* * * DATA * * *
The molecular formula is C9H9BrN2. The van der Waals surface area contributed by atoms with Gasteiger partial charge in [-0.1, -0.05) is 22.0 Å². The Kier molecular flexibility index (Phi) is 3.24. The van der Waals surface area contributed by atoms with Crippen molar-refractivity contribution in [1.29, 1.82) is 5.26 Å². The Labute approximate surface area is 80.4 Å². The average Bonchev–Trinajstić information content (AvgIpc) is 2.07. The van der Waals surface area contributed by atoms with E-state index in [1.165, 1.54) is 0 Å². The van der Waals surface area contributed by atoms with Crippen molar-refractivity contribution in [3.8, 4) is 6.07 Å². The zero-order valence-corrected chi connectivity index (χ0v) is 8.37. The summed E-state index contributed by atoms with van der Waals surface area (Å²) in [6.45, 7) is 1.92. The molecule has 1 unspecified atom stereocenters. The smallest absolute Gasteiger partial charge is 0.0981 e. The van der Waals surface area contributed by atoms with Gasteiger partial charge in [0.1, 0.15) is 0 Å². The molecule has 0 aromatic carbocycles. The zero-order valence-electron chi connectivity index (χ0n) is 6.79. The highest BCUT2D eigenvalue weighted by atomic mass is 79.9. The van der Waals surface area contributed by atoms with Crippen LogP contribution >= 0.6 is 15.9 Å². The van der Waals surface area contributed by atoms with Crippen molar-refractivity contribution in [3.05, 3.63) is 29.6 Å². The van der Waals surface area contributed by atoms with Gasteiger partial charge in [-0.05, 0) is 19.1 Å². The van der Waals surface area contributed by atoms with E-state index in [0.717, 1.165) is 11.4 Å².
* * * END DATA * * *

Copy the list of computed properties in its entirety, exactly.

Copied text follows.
The molecular formula is C9H9BrN2. The van der Waals surface area contributed by atoms with Gasteiger partial charge in [-0.1, -0.05) is 22.0 Å². The Kier molecular flexibility index (Phi) is 3.24. The van der Waals surface area contributed by atoms with Crippen molar-refractivity contribution in [1.29, 1.82) is 5.26 Å². The Labute approximate surface area is 80.4 Å². The average Bonchev–Trinajstić information content (AvgIpc) is 2.07. The van der Waals surface area contributed by atoms with E-state index in [1.165, 1.54) is 0 Å². The van der Waals surface area contributed by atoms with Crippen molar-refractivity contribution in [3.8, 4) is 6.07 Å². The zero-order valence-corrected chi connectivity index (χ0v) is 8.37. The summed E-state index contributed by atoms with van der Waals surface area (Å²) in [6.45, 7) is 1.92. The molecule has 1 unspecified atom stereocenters. The smallest absolute Gasteiger partial charge is 0.0981 e. The van der Waals surface area contributed by atoms with Gasteiger partial charge in [0.1, 0.15) is 0 Å². The molecule has 0 aromatic carbocycles. The zero-order valence-electron chi connectivity index (χ0n) is 6.79. The highest BCUT2D eigenvalue weighted by atomic mass is 79.9. The van der Waals surface area contributed by atoms with Crippen LogP contribution >= 0.6 is 15.9 Å². The van der Waals surface area contributed by atoms with Crippen molar-refractivity contribution in [3.05, 3.63) is 29.6 Å². The van der Waals surface area contributed by atoms with Gasteiger partial charge in [-0.05, 0) is 19.1 Å². The van der Waals surface area contributed by atoms with E-state index in [0.717, 1.165) is 11.4 Å².